To stereotype the poorest countries with the custom of large family sizes is to turn a blind eye to history. Most people now living in richer countries will discover similar fecundity in their own families by tracing back just a few generations.
The circumstances might have had much in common with contemporary African countries – poverty and high child mortality, dependence on surviving children for economic support, lack of education or job opportunities for women and the unavailability of any form of contraception.
The evolution to lower fertility rates experienced in developed countries correlates with their improving social and economic circumstances. This demographic transition reflects how access to modern medicine combines with greater choice in work, education and lifestyle to lessen the appeal of large families.
In the transition from high to low fertility and mortality rates, the latter has invariably outpaced the former. The consequence is a rapid rise in national population. When the birth rate finally stabilises at its lower level, a country’s population profile will progressively age as the “baby boom” generation matures.
Countries around the world find themselves at very different points within the demographic transition. The headlong rush towards the UN’s projection of a peak global population of almost eleven billion masks a complex mix of underlying trends.
The countries of sub-Saharan Africa are at an early stage of the transition, where child mortality and life expectancy indicators are improving but the average fertility rate of 4.6 children per woman remains high.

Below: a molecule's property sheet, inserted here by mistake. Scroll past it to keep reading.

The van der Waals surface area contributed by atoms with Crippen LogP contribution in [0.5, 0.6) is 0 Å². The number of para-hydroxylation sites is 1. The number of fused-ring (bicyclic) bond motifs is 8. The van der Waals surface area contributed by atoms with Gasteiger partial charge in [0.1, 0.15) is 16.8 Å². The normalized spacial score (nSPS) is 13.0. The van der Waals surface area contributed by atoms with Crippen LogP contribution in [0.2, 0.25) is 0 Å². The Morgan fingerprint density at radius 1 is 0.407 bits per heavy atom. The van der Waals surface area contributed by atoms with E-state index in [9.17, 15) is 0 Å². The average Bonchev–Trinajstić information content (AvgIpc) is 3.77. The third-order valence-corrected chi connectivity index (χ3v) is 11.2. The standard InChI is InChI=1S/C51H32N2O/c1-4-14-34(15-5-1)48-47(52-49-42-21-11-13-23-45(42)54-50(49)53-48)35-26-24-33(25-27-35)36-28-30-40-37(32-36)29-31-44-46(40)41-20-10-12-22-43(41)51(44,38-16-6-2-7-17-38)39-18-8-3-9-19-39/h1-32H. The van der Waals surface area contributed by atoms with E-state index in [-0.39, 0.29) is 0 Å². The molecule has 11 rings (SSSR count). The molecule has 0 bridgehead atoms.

The contrast with richer countries is dramatic. The fertility rates in North America and Europe have fallen below 2.1, the threshold for natural population replacement. The same is true of China, so that half of the world’s people live in a country or area where the population is falling. The strength of this demographic transition is such that the rate of growth of the world’s population has been falling for some time. From a peak of 2.1% per annum in the 1960s, the rate has halved to 1.1%.
Nonetheless, the demographic transition in a hard core of about 20 high fertility countries is slow-moving, with rates remaining stubbornly high. Countries such as Nigeria and Democratic Republic of Congo seem to be trapped in a demographic vortex by poverty and conflict.
more Population briefings (updated August 2021)
World Population Projections
Opposition to Family Planning
Overpopulation or Overconsumption?
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